USA — Lynn Visits Simulation Center, Marines at Pendleton

MARINE CORPS BASE CAMP PENDELTON, Calif. — The rock­et-pro­pelled grenade that explod­ed over his head served as an effec­tive atten­tion-get­ting device dur­ing Deputy Defense Sec­re­tary William J. Lynn III’s vis­it to the 1st Marine Expe­di­tionary Force’s bat­tle sim­u­la­tion cen­ter here yes­ter­day.

Deputy Defense Secretary William J. Lynn III talks with Marines at Camp Pendleton
Deputy Defense Sec­re­tary William J. Lynn III talks with Marines at Camp Pendle­ton, Calif., April 26, 2010.
Bildquelle: DoD pho­to by Air Force Mas­ter Sgt. Jer­ry Morrison

The deputy sec­re­tary had a walk-through of the sim­u­la­tion cen­ter before going through it for real. Thomas Busce­mi, chief of the cen­ter, demon­strat­ed what an RPG sounds like for Lynn. 

“The first time they hear this, the Marines say, ‘What a neat pyrotech­nic.’ The sec­ond time they hear this, they are on the deck, which is where we want them,” Busce­mi said. 

The sim­u­la­tion cen­ter is where fire teams and squads go to get a taste of what they will face when they deploy to Afghanistan. Sce­nar­ios include not only kinet­ic encoun­ters that sim­u­late com­bat engage­ment, but also sit­u­a­tions that require deal­ing with local trib­al and reli­gious leaders. 

“They do not know what sce­nario they will face when they enter the cen­ter,” Busce­mi said, “just as they won’t know what’s con­fronting them in Afghanistan.” 

The cen­ter is in an old toma­to pack­ing plant on this sprawl­ing base, and Marines have tried to make it as real­is­tic as pos­si­ble. The smell – a mix­ture of sewage, rot­ted flesh and ani­mals – is straight out of parts of Bagh­dad or Kabul. 

“Some of the vet­er­ans have flash­backs as soon as they catch the smell,” Busce­mi told Lynn. “We need them to tell the younger Marines that the last time they caught this smell, some­one was shoot­ing at them.” 

Squads and fire teams run through a series of sce­nar­ios as they pre­pare to deploy. “We want them to see the things they will face in com­bat here, long before there are actu­al bul­lets fly­ing,” said Marine Sgt. Samuel Wal­ton of 2nd Bat­tal­ion, 1st Marines, a com­bat vet­er­an who now works at the cen­ter. The young sergeant has deployed to Iraq four times, and soon will deploy to Afghanistan. The cen­ter was up and run­ning for his last deploy­ment to Iraq, and it was “extreme­ly help­ful,” he said.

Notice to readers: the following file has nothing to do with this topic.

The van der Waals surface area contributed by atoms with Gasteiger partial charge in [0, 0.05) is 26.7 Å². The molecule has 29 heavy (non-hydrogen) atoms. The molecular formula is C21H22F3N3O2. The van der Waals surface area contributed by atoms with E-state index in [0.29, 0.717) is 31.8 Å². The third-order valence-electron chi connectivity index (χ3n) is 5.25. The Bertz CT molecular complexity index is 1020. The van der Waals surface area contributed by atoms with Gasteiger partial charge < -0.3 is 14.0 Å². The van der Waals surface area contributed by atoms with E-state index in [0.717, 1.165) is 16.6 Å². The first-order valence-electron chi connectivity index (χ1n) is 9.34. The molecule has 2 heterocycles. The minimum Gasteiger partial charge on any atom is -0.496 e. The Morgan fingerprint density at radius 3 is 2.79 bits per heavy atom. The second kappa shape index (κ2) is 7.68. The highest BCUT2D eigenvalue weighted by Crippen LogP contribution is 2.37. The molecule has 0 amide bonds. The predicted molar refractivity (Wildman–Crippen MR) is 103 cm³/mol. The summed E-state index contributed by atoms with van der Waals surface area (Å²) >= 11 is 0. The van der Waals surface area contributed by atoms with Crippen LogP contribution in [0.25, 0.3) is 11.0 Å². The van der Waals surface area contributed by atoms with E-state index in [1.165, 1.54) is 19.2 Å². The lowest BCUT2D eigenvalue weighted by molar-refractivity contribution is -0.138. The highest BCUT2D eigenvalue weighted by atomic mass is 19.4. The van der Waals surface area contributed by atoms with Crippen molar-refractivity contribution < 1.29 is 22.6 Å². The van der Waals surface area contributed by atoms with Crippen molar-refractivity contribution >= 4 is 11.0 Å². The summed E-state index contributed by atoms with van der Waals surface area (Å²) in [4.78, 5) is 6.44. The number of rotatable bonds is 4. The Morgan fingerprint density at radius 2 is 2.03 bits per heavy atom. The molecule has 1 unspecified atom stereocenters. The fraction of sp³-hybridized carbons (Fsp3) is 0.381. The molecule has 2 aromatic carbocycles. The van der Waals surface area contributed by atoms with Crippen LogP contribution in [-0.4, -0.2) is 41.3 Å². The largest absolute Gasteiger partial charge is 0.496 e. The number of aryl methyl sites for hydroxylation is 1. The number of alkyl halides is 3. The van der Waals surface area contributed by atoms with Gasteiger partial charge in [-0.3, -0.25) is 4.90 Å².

The cadre ran Lynn through the cen­ter. Lynn and his par­ty wore spe­cial masks to pro­tect them­selves as they got a taste of what young Marines go through. 

The deputy sec­re­tary came away impressed with the center. 

“We spend the vast major­i­ty of our sim­u­la­tion funds on air­planes and tanks and such, but 85 per­cent of our casu­al­ties are in small-unit actions,” Lynn said. “This is cer­tain­ly some­thing we should be look­ing at.” 

The sim­u­la­tion cen­ter is only part of the train­ing that Marine units go through before deploy­ing. Com­pa­ny- and bat­tal­ion-lev­el exer­cis­es are part of Mojave Viper – a larg­er exer­cise at Twen­ty­nine Palms, a Marine base near Palm Springs. 

In addi­tion to going through the sim­u­la­tion cen­ter, Lynn also vis­it­ed with mem­bers of the 1st Marine Divi­sion and stopped in at the wound­ed war­rior battalion’s new barracks. 

The deputy sec­re­tary con­tin­ues his Cal­i­for­nia trip today with a vis­it to Van­den­berg Air Force Base and a speech to the World Affairs Coun­cil in Los Angeles. 

U.S. Depart­ment of Defense
Office of the Assis­tant Sec­re­tary of Defense (Pub­lic Affairs) 

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